Of fools and old friends.
Orla threw herself forward with the others, hitting the ground and peering over the drop, looking at the ruins of the former town, searching for the flailing figure tumbling to her doom.
She saw miryhls. Two huge miryhls. One brown with golden highlights, the other a marbled mix of white, brown, cream and black. They carried a net spread between them, scooping up the falling fool and flapping back over the falls.
“Cue!” Taryn shouted. “Cane! Over here!” While the others lay panting on the ground in various states of relief and distress, the princess leapt to her feet and waved her arms, attracting the miryhls’ attention.
“Don’t say this belongs to you, Nattie,” the brown miryhl called, as the pair swung towards them. “Stirla said you’d outgrown your foolish starts.”
“She is nothing to do with me,” Taryn promised. “Just a burr that’s got stuck under my saddle. Put her there.” She pointed to a bare patch of grass on the lake side.
“Are you sure?” The marble miryhl hesitated, back-winging over the lake. “Shouldn’t we drop her in to teach her a lesson.”
“I can hear you, you know,” Caelo said sourly, hanging awkwardly in the net with her legs higher than her head. “I think I deserve a say.”
“No, you don’t,” the brown miryhl replied. “You gave up that right when you fell off the falls like an idiot.”
“So what’s it to be?” the marble eagle wanted to know, sounding a little strained as the great pair back-winged above the waters, the net dangling between them.
Taryn smirked. “Dunk her.”
“No!” Caelo shrieked. “Zett, stop them!”
The miryhls released their hold, but slowly. They moved forward as they did, letting Caelo’s shoulders only lightly skim the watery surface. She hit the shore with a grunt and rolled over as the eagles dragged the net along the grass before dropping it completely.
“Beasts!” Caelo snarled, rising on her knees and sweeping her hair out of her face. “I thought you were going to drop me!”
“Well, we thought you were going to die!” Vhen snapped, looking very much like he wanted to shake her.
Orla felt pretty shaken herself. The moment when Caelo had dropped out of sight would live in her nightmares forever. She hadn’t even screamed, just sworn and gone over, as if it was normal. As if she didn’t care if she lived or died. That, more than anything, made Orla’s blood run cold.
“Tcha, you’re fine,” the big brown miryhl snorted scornfully, then reared up, wings half unfurled as Taryn threw herself against his chest. “Uh…”
“Thank you, Cue. Thank you!”
The brown miryhl craned his neck to peer down at the young woman attached to his chest, then stared at his companion. “This is Nataryn, right? I didn’t mistake her for someone else?”
The marble miryhl snickered. “Of course it’s Nataryn,” he practically cooed, as Taryn turned and threw herself at him instead. There was no surprise this time and the miryhl returned the hug with a shift of a wing and a nuzzle from his beak. “Stirla told us she was here last night, remember?”
The brown miryhl sniffed. “She’s rumpled my feathers.”
“Poor chick,” the marble eagle teased, then rubbed his beak against Taryn’s cheek. “There, there, Princess, no harm done.”
“To you and her, maybe not,” Zett muttered, a hand still pressed against his chest as if he couldn’t quite catch his breath yet. Orla knew how he felt.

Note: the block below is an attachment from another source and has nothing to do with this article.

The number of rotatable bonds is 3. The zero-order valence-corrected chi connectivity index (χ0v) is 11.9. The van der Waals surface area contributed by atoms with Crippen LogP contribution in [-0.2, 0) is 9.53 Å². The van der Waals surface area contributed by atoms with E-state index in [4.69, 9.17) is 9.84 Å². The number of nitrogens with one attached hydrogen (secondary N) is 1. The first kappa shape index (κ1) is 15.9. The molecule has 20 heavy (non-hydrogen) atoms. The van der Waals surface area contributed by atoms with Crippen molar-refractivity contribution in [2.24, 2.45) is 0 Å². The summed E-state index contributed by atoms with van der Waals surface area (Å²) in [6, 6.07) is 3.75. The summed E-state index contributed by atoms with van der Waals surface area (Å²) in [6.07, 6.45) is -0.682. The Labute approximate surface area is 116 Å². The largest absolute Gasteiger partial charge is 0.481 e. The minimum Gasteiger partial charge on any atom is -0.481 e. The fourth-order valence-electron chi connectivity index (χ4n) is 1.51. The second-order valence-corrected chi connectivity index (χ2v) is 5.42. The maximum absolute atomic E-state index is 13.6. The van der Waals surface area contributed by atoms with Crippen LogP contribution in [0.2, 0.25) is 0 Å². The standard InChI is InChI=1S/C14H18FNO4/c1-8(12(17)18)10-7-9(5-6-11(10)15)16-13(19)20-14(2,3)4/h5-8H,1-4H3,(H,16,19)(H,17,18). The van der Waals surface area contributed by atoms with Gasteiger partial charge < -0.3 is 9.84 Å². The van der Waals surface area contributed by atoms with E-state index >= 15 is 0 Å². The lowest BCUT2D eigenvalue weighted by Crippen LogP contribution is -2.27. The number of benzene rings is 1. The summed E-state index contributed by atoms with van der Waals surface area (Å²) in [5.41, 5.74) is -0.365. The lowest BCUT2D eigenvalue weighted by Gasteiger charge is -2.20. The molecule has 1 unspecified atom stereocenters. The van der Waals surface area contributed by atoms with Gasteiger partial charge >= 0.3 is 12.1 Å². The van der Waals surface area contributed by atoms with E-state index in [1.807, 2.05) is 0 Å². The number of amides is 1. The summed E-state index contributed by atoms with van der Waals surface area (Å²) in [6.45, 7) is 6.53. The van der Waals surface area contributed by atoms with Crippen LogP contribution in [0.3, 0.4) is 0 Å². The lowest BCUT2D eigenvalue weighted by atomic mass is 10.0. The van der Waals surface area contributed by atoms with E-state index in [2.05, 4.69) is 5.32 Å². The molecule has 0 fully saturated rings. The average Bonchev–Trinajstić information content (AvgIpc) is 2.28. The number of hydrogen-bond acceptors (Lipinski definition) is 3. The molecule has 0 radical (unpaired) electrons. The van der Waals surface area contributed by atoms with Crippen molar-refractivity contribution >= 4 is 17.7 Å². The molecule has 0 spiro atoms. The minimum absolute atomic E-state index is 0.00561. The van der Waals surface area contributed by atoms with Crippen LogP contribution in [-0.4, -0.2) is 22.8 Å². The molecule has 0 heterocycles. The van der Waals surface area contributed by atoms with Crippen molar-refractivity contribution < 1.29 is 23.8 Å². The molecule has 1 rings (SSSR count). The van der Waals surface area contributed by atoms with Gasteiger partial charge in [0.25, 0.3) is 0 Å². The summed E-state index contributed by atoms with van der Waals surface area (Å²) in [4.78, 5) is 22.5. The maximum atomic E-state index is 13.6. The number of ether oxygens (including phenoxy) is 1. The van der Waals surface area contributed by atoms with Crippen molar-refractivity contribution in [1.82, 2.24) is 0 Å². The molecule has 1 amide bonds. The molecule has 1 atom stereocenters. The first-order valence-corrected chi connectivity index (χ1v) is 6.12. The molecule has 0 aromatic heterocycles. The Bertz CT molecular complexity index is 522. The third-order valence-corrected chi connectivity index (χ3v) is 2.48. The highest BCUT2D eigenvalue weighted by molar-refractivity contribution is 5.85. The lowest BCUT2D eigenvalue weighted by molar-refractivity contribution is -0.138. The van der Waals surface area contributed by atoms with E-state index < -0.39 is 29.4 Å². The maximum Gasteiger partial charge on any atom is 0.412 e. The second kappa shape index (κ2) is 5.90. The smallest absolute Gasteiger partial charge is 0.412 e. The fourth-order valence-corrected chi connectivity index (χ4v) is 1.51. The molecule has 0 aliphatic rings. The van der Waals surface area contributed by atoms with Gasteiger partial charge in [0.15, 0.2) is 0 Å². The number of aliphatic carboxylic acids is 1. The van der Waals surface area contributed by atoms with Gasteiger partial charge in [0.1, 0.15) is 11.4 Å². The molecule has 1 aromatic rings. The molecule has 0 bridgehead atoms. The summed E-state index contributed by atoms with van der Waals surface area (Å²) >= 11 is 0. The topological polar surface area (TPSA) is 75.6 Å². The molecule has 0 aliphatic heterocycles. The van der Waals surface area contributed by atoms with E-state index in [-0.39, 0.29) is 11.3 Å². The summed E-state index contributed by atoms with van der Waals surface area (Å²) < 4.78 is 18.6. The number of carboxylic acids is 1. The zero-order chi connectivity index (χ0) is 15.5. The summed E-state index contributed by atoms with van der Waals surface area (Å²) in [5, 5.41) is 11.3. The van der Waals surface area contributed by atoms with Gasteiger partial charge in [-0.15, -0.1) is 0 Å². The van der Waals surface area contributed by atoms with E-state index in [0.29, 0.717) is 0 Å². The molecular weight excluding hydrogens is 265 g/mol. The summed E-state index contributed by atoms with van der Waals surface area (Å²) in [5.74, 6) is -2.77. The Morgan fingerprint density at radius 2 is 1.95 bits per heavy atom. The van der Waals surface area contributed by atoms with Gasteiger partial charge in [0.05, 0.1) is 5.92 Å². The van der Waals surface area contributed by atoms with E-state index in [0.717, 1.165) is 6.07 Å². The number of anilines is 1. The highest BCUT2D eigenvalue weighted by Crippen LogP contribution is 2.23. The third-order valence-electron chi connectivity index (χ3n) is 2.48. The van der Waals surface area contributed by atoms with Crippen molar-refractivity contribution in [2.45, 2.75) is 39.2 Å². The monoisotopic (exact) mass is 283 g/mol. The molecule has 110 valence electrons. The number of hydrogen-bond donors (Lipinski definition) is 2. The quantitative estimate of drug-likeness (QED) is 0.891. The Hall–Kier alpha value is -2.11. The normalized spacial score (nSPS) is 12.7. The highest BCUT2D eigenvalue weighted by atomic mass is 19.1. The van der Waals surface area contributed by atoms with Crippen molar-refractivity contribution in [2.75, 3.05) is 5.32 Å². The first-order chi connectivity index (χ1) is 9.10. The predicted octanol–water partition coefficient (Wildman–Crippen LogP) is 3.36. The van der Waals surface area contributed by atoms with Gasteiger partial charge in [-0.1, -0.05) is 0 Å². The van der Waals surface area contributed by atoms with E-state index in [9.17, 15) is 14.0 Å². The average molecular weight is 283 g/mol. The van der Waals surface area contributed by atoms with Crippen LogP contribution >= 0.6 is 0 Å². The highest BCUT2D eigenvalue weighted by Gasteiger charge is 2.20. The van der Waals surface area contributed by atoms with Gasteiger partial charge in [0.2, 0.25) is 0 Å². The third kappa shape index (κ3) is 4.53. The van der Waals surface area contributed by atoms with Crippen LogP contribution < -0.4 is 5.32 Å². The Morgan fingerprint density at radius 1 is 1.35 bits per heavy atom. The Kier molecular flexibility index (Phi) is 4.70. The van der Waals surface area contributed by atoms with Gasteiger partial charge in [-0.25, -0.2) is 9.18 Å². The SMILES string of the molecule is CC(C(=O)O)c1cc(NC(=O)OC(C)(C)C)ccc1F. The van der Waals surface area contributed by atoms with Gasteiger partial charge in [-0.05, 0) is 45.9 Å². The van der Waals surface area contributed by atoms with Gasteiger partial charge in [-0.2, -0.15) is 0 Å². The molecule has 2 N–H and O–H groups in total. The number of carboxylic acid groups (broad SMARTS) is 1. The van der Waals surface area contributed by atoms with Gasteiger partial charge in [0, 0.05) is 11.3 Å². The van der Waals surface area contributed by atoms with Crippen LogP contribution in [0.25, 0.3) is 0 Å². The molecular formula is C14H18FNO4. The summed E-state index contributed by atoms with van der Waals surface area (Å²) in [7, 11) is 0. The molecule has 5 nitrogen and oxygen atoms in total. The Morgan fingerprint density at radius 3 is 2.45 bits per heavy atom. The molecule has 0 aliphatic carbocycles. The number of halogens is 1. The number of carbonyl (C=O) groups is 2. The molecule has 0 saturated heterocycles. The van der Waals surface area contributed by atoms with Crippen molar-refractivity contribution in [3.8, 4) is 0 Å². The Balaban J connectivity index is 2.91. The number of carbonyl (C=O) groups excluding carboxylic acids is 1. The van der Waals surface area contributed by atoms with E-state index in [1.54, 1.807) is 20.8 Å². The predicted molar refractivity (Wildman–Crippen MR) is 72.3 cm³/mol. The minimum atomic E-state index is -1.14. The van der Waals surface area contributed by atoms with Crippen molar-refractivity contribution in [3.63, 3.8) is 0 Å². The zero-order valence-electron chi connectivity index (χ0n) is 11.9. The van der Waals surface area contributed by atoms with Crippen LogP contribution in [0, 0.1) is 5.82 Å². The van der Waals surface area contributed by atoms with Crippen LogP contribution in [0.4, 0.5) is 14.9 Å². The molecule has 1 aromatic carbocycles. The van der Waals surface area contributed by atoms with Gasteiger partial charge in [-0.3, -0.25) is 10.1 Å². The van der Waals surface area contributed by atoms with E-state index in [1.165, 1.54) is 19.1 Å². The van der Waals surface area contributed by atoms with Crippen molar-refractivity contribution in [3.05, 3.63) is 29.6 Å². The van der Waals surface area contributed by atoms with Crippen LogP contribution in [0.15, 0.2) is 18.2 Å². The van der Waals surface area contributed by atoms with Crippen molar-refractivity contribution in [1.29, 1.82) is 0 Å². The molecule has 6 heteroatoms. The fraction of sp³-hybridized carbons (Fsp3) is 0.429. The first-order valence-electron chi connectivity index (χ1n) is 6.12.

“Such babies,” Caelo sounded disgusted. “I’m fine. See?” She held out her arms and twirled on one toe, almost stumbling into the lake as she lost her balance yet again.
“You might be,” Zett growled, getting to his feet. “But I’m not.” He turned in a swirl of his long coat and stormed off.
Caelo blinked at the spot where her friend had so recently been. “What’s wrong with him?”
“You scared the spit out of him,” Taryn pointed out, standing between the two miryhls. “We all saw you fall and thought you were dead. He cares about you and just watched you die.”
“Oh.” For a moment it looked like the truth had finally dawned, then Caelo tossed her hair and grinned. “He’ll get over it.”
“I’m not sure I will,” Vhen muttered, and he left too, with Keiva and Tenzi close behind.
“Oh.” Caelo looked blankly at Orla. “It wasn’t that bad, was it?”
If her legs felt a little less like marsh weed, Orla would have stormed off herself. As it was, she sank onto the grass, shaking her head.
“It was worse,” Taryn informed her, stroking the marble miryhl’s neck. “The most terrifying thing I’ve ever seen.”
“But you don’t even like me!” Caelo protested.
“So think how much worse it was for the poor sods who do.”
Caelo frowned. “I need to think about this.”
“Do,” miryhls and princess agreed.
Still frowning, Caelo walked off, tugging thoughtfully at her lip.
Orla sat in the grass, watching her go, until a dark shadow made her shiver. She looked up into an inquisitive golden eye and scrambled to her feet.
It didn’t help. The miryhl was still almost twice her height.
“Introduce us, Natty,” the brown miryhl said, looking Orla up and down.
“Only if you stop using that awful nickname.”
The brown miryhl tilted his head and cracked his beak. “I’ll do it myself then. Hello, student, my name is Cumulo. You might have heard of me. I’m the Wingborn.”
Something tickled at the back of Orla’s brain, but she couldn’t recall it at that particular moment. She frowned. “What’s a Wingborn?”
Cumulo pulled back as if she’d slapped him, while Taryn laughed so hard she fell in the lake. The other miryhl fished the princess out of the water with a delighted laugh. “Ah, Orla of Ihra, I am so very glad you’re here.”
~ Next Chapter ~
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